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Weekly Gardening Tips for Your Area


Irrigate Your Garden

Lynn Coulter
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When the summer heat makes you thirsty, don’t forget it’s making your plants thirsty, too. Gardens need a refreshing drink of water on a regular basis. An irrigation system is easy to design and install, and saves money by delivering water to your flowers, fruits, and vegetables more efficiently than using a hand-held hose.

Check out our tips below to get started. Gather your tools and materials ahead of time, and you can complete your garden irrigation system in a weekend.

Skill level:

Novice to intermediate

Time to complete:

4 to 6 hours


Utility knife

Tape Measure

Emitter tool


Garden hose

Emitter lines


Backflow valve

Assorted connectors ­ tees (T-shaped) and elbows (right angles)

Hose-thread adaptors



Step One

Plan Your Irrigation System

1. Which plants do you need to water? Once you’ve decided, lay out a grid with hoses and emitters, which are like tiny sprinklers. You’ll need an emitter for each plant. Each emitter will be attached to your water source with a network of drip irrigation lines. Use 1/4″ and 1/8″ plastic tubing for the lines, which you will run from the main hose to your plants.

2. To make sure all your plants are adequately watered, plan to locate your emitters every 12 inches apart in sandy soil, 18 inches in loamy soil, or 24 inches apart in clay soil.

Step Two

Assemble the Hoses

1. Install a backflow preventer valve to your outdoor faucet. This will keep groundwater from backing up into your drinking water.

2. Attach a hose adaptor to fit the diameter of the system’s main line.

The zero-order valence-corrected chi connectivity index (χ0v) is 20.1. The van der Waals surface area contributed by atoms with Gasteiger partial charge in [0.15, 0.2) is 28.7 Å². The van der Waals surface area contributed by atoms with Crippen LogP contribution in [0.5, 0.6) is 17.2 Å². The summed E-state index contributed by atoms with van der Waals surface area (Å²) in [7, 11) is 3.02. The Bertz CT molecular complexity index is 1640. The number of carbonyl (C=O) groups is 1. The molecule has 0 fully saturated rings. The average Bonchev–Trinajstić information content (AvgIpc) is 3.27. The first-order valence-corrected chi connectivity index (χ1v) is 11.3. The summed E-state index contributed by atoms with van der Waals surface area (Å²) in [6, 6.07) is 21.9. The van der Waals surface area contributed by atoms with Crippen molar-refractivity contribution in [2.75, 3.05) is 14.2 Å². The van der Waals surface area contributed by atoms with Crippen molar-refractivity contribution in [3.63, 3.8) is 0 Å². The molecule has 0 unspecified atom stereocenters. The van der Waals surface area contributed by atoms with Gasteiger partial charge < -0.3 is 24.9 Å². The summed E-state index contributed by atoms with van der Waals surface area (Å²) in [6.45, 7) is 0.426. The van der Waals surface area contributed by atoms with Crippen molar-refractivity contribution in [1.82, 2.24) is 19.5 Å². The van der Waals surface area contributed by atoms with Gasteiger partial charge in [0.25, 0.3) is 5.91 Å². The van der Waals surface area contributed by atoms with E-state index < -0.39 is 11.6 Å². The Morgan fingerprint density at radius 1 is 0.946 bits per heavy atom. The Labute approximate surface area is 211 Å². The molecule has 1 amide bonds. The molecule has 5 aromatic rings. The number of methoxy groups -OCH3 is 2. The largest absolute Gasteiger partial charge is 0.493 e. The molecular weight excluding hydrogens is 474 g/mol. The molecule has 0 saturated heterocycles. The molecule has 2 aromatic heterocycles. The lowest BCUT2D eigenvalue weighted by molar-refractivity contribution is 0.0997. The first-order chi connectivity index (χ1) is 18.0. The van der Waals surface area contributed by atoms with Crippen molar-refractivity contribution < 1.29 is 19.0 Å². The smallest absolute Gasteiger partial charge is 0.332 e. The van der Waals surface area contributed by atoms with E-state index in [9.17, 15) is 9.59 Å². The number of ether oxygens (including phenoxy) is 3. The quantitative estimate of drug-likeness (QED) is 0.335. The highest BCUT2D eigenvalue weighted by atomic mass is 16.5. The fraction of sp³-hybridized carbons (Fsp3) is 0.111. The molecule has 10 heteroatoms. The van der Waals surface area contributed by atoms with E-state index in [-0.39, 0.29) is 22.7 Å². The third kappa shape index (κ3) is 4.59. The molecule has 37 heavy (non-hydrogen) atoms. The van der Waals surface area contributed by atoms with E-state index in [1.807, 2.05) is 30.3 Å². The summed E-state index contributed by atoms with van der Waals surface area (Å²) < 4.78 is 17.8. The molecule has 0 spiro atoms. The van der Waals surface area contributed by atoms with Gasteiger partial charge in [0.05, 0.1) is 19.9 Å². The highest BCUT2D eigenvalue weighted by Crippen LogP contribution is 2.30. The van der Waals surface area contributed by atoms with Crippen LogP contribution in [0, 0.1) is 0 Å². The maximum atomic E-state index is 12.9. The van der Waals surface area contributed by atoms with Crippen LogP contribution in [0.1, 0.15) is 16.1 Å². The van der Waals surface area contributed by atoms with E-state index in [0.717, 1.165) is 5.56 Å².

3. Connect the system’s main line to the backflow preventer, and run it your garden.

Step Three

Install T’s for Branch Lines

1. Place a T in the line for each branch line and secure with band clamps.

2. Cut lengths of line long enough to extend through the garden to each T.

Step Four

Install Emitters and Feeder Lines

1. Punch holes in the line for each emitter with an emitter tool. Place the emitters where you want them.

2. If the plants you want to irrigate are more than 1 foot away from the line, cut an appropriate length of 1/8-inch emitter tubing. Attach the feeder line to the emitter on the branch line. Next, attach an emitter to the end of the feeder line.

3. Plug the ends of the individual lines with caps and secure with band clamps.

4. To maintain a good flow, flush your irrigation system every 4 to 6 months by removing the end caps and turning on the water. Let the water run until it’s clear.

Videos Resources:

View informative, on-demand videos.
Shutting Off the Water
Install a Sprinkler System

Build Your DIY library with our how-to books, DVDs, and software.

Plumbing 1-2-3 Book


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